Washington, D.C., Nov. 15, 2006 – LAWFUEL – Law News, Law Jobs Network – The Securities and Exchange Commission announced today that 1st Global Capital Corp., a Dallas broker-dealer, will pay a $100,000 penalty and consent to findings that it made unsuitable recommendations and sales of units of tax-advantaged qualified tuition savings plans, commonly known as Section 529 College Savings Plans.
The order issued by the Commission finds that between 2001 and 2004, 1st Global recommended and sold investments in 529 plan units without understanding and evaluating the comparative costs for its customers. The order also finds that 1st Global’s supervisory procedures were inadequate to determine whether its recommendations of particular classes of 529 plan units were suitable to investors, and that, to the extent the firm had procedures, they were ineffectively implemented.
Linda Chatman Thomsen, Director of the SEC’s Division of Enforcement, said, “This case demonstrates the SEC’s continuing attention to the area of 529 College Savings Plans and highlights the importance of understanding the differences between plans and between various classes of units in a particular plan. These choices may have a dramatic effect on the value of the plan when a child reaches college age.”
“1st Global failed to understand and analyze the comparative costs of the 529 Plan unit classes they were recommending and selling,” said Rose Romero, District Administrator for the Commission’s Fort Worth Office. “In a substantial number of the accounts reviewed, 1st Global sold customers products that were more costly and ultimately resulted in significantly less money for their children’s education.”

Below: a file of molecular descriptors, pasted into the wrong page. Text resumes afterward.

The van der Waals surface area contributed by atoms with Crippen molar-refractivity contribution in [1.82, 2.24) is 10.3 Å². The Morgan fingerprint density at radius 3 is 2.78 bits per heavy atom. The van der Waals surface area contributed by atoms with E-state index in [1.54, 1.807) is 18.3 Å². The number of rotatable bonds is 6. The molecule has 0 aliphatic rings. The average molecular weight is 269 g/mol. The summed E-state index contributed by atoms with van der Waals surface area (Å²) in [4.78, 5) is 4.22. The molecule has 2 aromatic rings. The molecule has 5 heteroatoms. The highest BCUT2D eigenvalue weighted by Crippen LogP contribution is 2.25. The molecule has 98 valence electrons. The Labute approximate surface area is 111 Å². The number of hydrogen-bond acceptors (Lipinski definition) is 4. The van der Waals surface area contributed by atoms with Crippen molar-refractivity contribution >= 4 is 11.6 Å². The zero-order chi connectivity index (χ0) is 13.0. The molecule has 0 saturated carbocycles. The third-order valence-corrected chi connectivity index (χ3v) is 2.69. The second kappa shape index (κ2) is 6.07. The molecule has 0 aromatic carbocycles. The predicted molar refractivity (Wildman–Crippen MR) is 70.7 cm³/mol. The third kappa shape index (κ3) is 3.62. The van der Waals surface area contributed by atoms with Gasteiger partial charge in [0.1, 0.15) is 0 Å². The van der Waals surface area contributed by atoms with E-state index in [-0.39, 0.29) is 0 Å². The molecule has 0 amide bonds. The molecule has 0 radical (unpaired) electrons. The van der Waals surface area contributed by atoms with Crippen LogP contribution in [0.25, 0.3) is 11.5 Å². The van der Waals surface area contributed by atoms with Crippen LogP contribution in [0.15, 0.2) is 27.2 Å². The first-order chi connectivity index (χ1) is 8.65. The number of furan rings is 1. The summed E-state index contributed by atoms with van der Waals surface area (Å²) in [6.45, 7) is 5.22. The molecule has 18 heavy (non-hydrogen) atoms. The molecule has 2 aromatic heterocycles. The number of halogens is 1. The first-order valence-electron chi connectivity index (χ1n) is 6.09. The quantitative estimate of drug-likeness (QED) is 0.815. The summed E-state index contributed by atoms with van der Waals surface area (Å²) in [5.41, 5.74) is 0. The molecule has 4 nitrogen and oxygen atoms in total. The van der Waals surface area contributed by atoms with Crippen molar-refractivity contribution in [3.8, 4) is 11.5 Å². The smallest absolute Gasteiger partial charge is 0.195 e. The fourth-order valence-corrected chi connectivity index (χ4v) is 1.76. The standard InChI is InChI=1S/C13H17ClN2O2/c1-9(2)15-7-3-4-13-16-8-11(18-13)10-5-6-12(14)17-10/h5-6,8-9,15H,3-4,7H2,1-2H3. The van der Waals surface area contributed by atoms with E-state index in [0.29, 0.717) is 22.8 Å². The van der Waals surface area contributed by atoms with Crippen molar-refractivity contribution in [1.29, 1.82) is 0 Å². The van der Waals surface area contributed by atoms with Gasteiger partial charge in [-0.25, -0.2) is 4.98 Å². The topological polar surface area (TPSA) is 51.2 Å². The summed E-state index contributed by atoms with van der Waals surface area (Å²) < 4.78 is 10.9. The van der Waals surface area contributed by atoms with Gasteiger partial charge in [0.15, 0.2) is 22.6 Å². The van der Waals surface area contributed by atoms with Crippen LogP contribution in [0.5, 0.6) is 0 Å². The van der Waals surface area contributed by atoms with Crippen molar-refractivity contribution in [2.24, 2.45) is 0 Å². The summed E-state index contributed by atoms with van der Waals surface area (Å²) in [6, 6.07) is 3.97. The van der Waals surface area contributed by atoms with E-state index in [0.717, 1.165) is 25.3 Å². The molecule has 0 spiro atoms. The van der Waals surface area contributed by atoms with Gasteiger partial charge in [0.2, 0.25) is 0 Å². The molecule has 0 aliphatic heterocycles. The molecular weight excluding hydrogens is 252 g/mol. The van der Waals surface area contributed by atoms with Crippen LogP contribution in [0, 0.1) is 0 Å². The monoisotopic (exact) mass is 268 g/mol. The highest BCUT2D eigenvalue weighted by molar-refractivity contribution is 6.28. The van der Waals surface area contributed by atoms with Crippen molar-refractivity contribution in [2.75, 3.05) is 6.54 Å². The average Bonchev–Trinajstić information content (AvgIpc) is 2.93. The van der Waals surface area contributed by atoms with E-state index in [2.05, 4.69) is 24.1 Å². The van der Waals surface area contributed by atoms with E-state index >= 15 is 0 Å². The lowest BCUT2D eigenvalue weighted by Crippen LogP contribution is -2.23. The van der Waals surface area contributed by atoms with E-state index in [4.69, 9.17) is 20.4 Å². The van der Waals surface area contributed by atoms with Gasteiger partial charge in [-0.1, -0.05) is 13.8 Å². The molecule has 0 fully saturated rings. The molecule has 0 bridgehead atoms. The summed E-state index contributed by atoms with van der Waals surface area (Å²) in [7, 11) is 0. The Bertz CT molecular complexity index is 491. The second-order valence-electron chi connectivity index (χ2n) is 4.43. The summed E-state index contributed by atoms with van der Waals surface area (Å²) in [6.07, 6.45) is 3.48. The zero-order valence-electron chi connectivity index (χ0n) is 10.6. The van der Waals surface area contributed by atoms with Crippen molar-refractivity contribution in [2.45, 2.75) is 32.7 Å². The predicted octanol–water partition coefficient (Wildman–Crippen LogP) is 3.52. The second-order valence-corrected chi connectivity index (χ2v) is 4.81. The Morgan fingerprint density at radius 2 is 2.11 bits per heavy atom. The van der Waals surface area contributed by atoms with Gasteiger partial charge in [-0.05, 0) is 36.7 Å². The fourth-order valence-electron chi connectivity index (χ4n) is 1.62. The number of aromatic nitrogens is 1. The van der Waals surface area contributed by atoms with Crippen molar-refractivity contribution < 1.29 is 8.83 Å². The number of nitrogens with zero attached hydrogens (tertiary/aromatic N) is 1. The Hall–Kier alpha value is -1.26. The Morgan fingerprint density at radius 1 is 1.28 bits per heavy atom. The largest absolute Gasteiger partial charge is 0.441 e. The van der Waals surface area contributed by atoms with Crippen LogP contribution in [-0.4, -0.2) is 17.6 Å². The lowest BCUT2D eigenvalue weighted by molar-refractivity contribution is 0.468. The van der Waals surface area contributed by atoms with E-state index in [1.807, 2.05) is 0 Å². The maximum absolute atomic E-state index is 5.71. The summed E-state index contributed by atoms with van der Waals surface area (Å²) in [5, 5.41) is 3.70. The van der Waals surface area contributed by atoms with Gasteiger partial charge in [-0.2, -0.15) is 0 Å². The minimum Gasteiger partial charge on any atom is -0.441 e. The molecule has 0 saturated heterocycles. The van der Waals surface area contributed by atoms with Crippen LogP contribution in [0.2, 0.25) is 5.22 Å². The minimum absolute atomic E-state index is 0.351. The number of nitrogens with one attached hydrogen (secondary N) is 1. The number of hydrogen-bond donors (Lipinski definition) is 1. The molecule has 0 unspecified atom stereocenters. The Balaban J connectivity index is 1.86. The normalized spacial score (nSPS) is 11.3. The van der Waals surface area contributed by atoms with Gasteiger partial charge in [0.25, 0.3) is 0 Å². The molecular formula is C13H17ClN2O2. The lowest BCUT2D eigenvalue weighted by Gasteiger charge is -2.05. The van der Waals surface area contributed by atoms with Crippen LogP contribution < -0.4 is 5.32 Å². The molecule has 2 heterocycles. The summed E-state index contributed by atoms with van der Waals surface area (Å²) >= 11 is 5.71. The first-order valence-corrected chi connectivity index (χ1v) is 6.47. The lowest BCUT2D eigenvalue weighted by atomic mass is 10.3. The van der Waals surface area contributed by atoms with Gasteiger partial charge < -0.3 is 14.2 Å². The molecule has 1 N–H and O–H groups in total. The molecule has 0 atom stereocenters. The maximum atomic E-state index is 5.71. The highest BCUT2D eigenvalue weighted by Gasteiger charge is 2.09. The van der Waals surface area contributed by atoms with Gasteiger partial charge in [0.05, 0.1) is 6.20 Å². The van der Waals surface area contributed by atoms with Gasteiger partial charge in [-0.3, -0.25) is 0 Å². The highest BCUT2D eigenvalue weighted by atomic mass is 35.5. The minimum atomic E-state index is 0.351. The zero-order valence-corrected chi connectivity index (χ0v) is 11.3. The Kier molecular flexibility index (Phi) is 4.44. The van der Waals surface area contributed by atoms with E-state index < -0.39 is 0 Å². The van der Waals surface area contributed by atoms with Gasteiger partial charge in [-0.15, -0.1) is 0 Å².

The order provides illustrations of the effects of comparative 529 plan unit costs over an anticipated lengthy holding period. For example, one 1st Global customer invested $11,000 each for five-month old twins in Class C units of a popular 529 plan investment. If he had purchased Class A units in the same investment, his investment for each child would be worth an estimated $4,100, or 9%, more than the value of Class C units when the children reach college age, assuming 10% growth. The order also gives illustrations of the effects of unique 529 plan cost structures on comparative unit costs.
The order finds that as a result of its conduct, 1st Global willfully violated Municipal Securities Rulemaking Board Rules G-17 and G-19, and Section 15B(c)(1) of the Securities Exchange Act of 1934, by making unsuitable recommendations in connection with the offer and sale of 529 plan investments. In addition to imposing a $100,000 penalty, the order censures 1st Global and requires it to cease-and-desist from committing or causing any violations of those provisions. 1st Global consented to the entry of the Commission’s order without admitting or denying the Commission’s findings.
Investors can learn more information about investing in 529 plan units from the SEC’s brochure, “An Introduction to 529 Plans,” which is available online at http://www.sec.gov/investor/pubs/intro529.htm.
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For more information, contact:
Katherine S. Addleman
Associate District Administrator for Enforcement
United States Securities and Exchange Commission
Fort Worth District OfficeList your legal jobs on the LawFuel Network